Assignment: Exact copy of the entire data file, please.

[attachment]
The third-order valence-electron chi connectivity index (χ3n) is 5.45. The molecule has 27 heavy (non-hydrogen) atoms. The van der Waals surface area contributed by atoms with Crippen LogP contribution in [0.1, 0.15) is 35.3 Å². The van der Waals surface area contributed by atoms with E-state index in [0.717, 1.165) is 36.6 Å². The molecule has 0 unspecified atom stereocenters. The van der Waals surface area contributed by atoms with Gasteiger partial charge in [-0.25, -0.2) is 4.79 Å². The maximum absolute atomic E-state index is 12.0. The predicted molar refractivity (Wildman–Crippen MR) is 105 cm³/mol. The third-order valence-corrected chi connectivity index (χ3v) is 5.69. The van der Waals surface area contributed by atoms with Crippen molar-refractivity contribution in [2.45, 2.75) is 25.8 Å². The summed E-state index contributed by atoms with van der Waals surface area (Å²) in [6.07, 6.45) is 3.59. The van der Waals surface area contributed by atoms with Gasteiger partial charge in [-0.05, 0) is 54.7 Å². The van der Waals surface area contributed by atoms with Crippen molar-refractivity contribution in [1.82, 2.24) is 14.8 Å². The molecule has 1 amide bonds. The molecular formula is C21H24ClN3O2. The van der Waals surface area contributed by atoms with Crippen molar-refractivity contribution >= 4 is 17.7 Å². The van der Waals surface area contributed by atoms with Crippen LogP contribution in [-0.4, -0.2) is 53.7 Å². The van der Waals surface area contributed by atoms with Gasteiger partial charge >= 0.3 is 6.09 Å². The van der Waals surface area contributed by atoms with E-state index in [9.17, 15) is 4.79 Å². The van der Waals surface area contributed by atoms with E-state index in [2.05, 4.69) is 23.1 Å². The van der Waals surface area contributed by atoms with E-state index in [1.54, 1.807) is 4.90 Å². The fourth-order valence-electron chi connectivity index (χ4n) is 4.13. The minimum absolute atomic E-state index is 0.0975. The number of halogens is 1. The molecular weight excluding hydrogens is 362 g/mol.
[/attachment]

The third-order valence-electron chi connectivity index (χ3n) is 5.45. The molecule has 27 heavy (non-hydrogen) atoms. The van der Waals surface area contributed by atoms with Crippen LogP contribution in [0.1, 0.15) is 35.3 Å². The van der Waals surface area contributed by atoms with E-state index in [0.717, 1.165) is 36.6 Å². The molecule has 0 unspecified atom stereocenters. The van der Waals surface area contributed by atoms with Gasteiger partial charge in [-0.25, -0.2) is 4.79 Å². The maximum absolute atomic E-state index is 12.0. The predicted molar refractivity (Wildman–Crippen MR) is 105 cm³/mol. The third-order valence-corrected chi connectivity index (χ3v) is 5.69. The van der Waals surface area contributed by atoms with Crippen molar-refractivity contribution in [2.45, 2.75) is 25.8 Å². The summed E-state index contributed by atoms with van der Waals surface area (Å²) in [6.07, 6.45) is 3.59. The van der Waals surface area contributed by atoms with Gasteiger partial charge in [-0.05, 0) is 54.7 Å². The van der Waals surface area contributed by atoms with Crippen molar-refractivity contribution in [1.82, 2.24) is 14.8 Å². The molecule has 1 amide bonds. The molecular formula is C21H24ClN3O2. The van der Waals surface area contributed by atoms with Crippen molar-refractivity contribution >= 4 is 17.7 Å². The van der Waals surface area contributed by atoms with Crippen LogP contribution in [-0.4, -0.2) is 53.7 Å². The van der Waals surface area contributed by atoms with Gasteiger partial charge >= 0.3 is 6.09 Å². The van der Waals surface area contributed by atoms with E-state index in [9.17, 15) is 4.79 Å². The van der Waals surface area contributed by atoms with E-state index in [2.05, 4.69) is 23.1 Å². The van der Waals surface area contributed by atoms with E-state index in [1.54, 1.807) is 4.90 Å². The fourth-order valence-electron chi connectivity index (χ4n) is 4.13. The minimum absolute atomic E-state index is 0.0975. The number of halogens is 1. The molecular weight excluding hydrogens is 362 g/mol.